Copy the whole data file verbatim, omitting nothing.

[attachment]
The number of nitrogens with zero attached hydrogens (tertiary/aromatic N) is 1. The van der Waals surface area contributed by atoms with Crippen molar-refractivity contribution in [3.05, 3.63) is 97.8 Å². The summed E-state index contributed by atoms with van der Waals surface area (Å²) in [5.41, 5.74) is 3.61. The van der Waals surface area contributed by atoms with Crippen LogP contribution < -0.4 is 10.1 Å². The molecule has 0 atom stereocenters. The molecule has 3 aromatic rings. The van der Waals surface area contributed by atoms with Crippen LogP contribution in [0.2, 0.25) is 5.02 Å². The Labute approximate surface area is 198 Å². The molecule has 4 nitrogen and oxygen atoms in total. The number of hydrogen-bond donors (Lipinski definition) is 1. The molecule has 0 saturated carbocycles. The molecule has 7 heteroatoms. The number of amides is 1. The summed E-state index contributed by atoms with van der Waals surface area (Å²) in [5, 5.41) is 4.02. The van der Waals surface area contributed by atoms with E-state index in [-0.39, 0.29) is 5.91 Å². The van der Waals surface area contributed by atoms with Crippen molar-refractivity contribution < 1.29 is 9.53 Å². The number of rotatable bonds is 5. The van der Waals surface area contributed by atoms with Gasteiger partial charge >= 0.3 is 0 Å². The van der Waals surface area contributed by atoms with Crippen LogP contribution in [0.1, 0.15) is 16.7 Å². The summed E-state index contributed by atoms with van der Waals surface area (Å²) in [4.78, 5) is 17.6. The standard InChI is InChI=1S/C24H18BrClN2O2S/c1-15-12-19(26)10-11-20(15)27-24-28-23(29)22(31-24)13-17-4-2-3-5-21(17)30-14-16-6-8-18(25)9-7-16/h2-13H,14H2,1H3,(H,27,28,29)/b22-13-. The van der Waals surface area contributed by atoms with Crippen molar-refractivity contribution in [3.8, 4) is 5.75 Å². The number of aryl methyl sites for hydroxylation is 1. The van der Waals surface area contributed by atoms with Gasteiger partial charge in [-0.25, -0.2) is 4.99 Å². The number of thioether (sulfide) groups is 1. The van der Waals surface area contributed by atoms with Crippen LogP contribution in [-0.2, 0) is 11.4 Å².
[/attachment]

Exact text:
The number of nitrogens with zero attached hydrogens (tertiary/aromatic N) is 1. The van der Waals surface area contributed by atoms with Crippen molar-refractivity contribution in [3.05, 3.63) is 97.8 Å². The summed E-state index contributed by atoms with van der Waals surface area (Å²) in [5.41, 5.74) is 3.61. The van der Waals surface area contributed by atoms with Crippen LogP contribution < -0.4 is 10.1 Å². The molecule has 0 atom stereocenters. The molecule has 3 aromatic rings. The van der Waals surface area contributed by atoms with Crippen LogP contribution in [0.2, 0.25) is 5.02 Å². The Labute approximate surface area is 198 Å². The molecule has 4 nitrogen and oxygen atoms in total. The number of hydrogen-bond donors (Lipinski definition) is 1. The molecule has 0 saturated carbocycles. The molecule has 7 heteroatoms. The number of amides is 1. The summed E-state index contributed by atoms with van der Waals surface area (Å²) in [5, 5.41) is 4.02. The van der Waals surface area contributed by atoms with E-state index in [-0.39, 0.29) is 5.91 Å². The van der Waals surface area contributed by atoms with Crippen molar-refractivity contribution < 1.29 is 9.53 Å². The number of rotatable bonds is 5. The van der Waals surface area contributed by atoms with Gasteiger partial charge >= 0.3 is 0 Å². The van der Waals surface area contributed by atoms with Crippen LogP contribution in [0.1, 0.15) is 16.7 Å². The summed E-state index contributed by atoms with van der Waals surface area (Å²) in [4.78, 5) is 17.6. The standard InChI is InChI=1S/C24H18BrClN2O2S/c1-15-12-19(26)10-11-20(15)27-24-28-23(29)22(31-24)13-17-4-2-3-5-21(17)30-14-16-6-8-18(25)9-7-16/h2-13H,14H2,1H3,(H,27,28,29)/b22-13-. The van der Waals surface area contributed by atoms with Crippen molar-refractivity contribution in [3.8, 4) is 5.75 Å². The number of aryl methyl sites for hydroxylation is 1. The van der Waals surface area contributed by atoms with Gasteiger partial charge in [-0.25, -0.2) is 4.99 Å². The number of thioether (sulfide) groups is 1. The van der Waals surface area contributed by atoms with Crippen LogP contribution in [-0.2, 0) is 11.4 Å².